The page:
Posted in projects
on May 1, 2017 4:08 pm EDT
New Orleans Church Renovation Adds Space for Contemplation
A Louisiana architecture firm renovates an historic sanctuary for Saint Charles Avenue Presbyterian Church, placing a new columbarium garden outside its doors.
Saint Charles Avenue Presbyterian Church, New Orleans, La. Images courtesy of Tim Hursley.
The Saint Charles Avenue Presbyterian Church in New Orleans hired Lee Ledbetter & Associates (LLA) to undertake renovations to most of the church’s ground floor level, excluding the main sanctuary. The early morning worshippers and the weekly college service had outgrown the capacity of the existing 75-seat chapel, so the architects prepared a master plan, analyzing existing space that could be re-configured to accommodate a chapel with roughly 70% more seating. Decisions and project additions
It was decided that the existing chapel could be converted into a library/reading room and that two classroom spaces at the
intersection of Benjamin and State Streets would be an ideal place for the new chapel.
At the opposite corner where the most prominent streets intersect, the architects designed a columbarium, which church members had desired for many years. Of equal importance were the re-design of the fellowship hall and re-location and new design for the library. The team also reconfigured and designed the restrooms and public entrances and arteries that connect the existing sanctuary to the fellowship hall, library, parlors, chapel and business entry.
LLA worked with the church’s building committee and staff through numerous design options inspired by the historicist modernism of the early Cranbrook campus buildings by Eliel Saarinen....
A collaborative process
LLA worked with the church’s building committee and staff through numerous design options inspired by the historicist modernism of the early Cranbrook campus buildings by Eliel Saarinen, a vocabulary that Ledbetter and his team believed appropriate for a project whose existing gothic sanctuary was heavily paneled in oak and punctuated by fine stained glass windows. LLA took design clues from this existing millwork, and used oak paneling and pilasters as well as coffered ceilings to create a common design language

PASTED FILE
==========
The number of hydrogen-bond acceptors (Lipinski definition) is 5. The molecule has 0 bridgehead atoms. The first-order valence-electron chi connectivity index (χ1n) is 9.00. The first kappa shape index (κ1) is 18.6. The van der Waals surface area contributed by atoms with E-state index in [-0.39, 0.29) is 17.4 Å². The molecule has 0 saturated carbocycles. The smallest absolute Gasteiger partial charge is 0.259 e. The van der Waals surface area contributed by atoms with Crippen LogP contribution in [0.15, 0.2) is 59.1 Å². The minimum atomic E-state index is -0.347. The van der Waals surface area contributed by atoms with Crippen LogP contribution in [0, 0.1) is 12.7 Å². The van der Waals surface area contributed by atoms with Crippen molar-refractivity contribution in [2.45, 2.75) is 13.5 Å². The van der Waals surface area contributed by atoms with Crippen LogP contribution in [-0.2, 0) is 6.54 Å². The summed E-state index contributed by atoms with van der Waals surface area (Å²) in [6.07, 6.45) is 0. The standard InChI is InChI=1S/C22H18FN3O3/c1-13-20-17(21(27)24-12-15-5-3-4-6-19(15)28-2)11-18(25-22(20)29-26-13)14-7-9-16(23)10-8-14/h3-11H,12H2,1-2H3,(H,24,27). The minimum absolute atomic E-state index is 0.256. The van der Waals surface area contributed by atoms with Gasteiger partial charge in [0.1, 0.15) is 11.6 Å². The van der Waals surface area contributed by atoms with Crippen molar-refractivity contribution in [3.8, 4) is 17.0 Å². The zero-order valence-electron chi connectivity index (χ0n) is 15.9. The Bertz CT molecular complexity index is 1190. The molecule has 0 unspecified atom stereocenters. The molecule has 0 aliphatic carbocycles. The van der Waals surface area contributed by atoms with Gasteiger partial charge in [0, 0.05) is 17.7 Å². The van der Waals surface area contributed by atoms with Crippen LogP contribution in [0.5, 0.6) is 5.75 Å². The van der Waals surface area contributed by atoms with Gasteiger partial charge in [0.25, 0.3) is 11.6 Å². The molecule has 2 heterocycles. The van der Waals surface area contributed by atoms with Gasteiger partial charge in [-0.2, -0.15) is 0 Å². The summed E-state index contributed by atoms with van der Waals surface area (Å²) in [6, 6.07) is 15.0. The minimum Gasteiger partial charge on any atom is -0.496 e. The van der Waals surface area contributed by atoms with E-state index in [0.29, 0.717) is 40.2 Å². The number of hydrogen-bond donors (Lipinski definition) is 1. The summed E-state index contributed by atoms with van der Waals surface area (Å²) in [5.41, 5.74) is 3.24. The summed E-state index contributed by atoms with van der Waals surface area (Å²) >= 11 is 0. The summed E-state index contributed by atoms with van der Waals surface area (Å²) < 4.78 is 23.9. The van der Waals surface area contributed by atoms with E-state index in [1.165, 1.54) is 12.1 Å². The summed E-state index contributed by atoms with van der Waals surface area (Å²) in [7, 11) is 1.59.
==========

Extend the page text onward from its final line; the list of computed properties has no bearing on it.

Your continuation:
throughout the reconfigured spaces.
The new chapel had limited ceiling height, so LLA designed a low arch based ceiling form, inspired by a local historic chapel, that shaped the space in a way that made it feel sacred. Circuitous hallways were straightened and mechanical systems rerouted to work within the new architectural forms and details.Honoring passage and new life
The location of the new columbarium garden adjacent to the historic sanctuary was inspired by the relationship of medieval cloisters to gothic cathedrals. The columbarium was designed as a walled garden whose stonework mimics that of the original building. Passing through the entry gates, the visitor encounters a grid of bronze plaques that face the interior stone walls and mark individual memorial niches. The architects designed three bubbling fountains that symbolize the Trinity, while mitigating the sounds of nearby street traffic with splashing water. A hundred-year-old live oak branches over the space like a gothic arch, creating a sanctuary of cool, green shade.
The work was phased to allow the church to fully function during the renovations. LLA worked with the structural engineer and hazardous
materials specialists to remove an old creosote soaked foundation beneath the new chapel space and replace it with concrete. LLA also worked with an arborist and structural engineer to design the columbarium foundation to avoid the roots of two existing mature live oaks. Finally, the architects assisted the building committee with a national search and subsequent selection of a stained-glass artist for the new chapel.